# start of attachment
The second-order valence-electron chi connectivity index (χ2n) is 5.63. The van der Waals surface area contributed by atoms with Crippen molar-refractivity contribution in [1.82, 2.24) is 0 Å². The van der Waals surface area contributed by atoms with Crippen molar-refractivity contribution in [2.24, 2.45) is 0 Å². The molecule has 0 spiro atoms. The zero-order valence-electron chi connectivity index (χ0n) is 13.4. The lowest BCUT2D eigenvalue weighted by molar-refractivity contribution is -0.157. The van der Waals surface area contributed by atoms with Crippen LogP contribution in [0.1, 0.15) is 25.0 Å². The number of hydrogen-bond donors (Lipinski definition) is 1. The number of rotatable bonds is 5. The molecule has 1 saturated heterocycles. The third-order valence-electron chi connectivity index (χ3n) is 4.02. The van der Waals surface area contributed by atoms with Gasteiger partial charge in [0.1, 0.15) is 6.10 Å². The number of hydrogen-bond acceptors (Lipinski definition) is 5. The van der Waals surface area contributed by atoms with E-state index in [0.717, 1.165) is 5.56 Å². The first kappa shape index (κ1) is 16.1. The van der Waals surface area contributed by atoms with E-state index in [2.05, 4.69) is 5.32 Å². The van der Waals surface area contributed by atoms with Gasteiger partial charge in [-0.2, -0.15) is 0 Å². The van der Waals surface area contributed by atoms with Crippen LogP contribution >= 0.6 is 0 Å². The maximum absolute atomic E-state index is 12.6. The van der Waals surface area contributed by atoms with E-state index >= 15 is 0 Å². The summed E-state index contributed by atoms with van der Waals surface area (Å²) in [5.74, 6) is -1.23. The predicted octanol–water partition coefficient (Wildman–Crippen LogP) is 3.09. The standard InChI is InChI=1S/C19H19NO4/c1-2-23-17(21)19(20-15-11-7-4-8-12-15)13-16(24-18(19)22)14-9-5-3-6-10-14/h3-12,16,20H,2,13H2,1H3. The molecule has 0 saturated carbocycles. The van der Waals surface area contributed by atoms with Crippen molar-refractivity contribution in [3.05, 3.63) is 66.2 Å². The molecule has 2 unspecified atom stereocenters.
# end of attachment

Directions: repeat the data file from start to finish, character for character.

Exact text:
The second-order valence-electron chi connectivity index (χ2n) is 5.63. The van der Waals surface area contributed by atoms with Crippen molar-refractivity contribution in [1.82, 2.24) is 0 Å². The van der Waals surface area contributed by atoms with Crippen molar-refractivity contribution in [2.24, 2.45) is 0 Å². The molecule has 0 spiro atoms. The zero-order valence-electron chi connectivity index (χ0n) is 13.4. The lowest BCUT2D eigenvalue weighted by molar-refractivity contribution is -0.157. The van der Waals surface area contributed by atoms with Crippen LogP contribution in [0.1, 0.15) is 25.0 Å². The number of hydrogen-bond donors (Lipinski definition) is 1. The number of rotatable bonds is 5. The molecule has 1 saturated heterocycles. The third-order valence-electron chi connectivity index (χ3n) is 4.02. The van der Waals surface area contributed by atoms with Gasteiger partial charge in [0.1, 0.15) is 6.10 Å². The number of hydrogen-bond acceptors (Lipinski definition) is 5. The van der Waals surface area contributed by atoms with E-state index in [0.717, 1.165) is 5.56 Å². The first kappa shape index (κ1) is 16.1. The van der Waals surface area contributed by atoms with E-state index in [2.05, 4.69) is 5.32 Å². The van der Waals surface area contributed by atoms with Gasteiger partial charge in [-0.2, -0.15) is 0 Å². The van der Waals surface area contributed by atoms with Crippen LogP contribution >= 0.6 is 0 Å². The maximum absolute atomic E-state index is 12.6. The van der Waals surface area contributed by atoms with E-state index >= 15 is 0 Å². The summed E-state index contributed by atoms with van der Waals surface area (Å²) in [5.74, 6) is -1.23. The predicted octanol–water partition coefficient (Wildman–Crippen LogP) is 3.09. The standard InChI is InChI=1S/C19H19NO4/c1-2-23-17(21)19(20-15-11-7-4-8-12-15)13-16(24-18(19)22)14-9-5-3-6-10-14/h3-12,16,20H,2,13H2,1H3. The molecule has 0 saturated carbocycles. The van der Waals surface area contributed by atoms with Crippen molar-refractivity contribution in [3.05, 3.63) is 66.2 Å². The molecule has 2 unspecified atom stereocenters.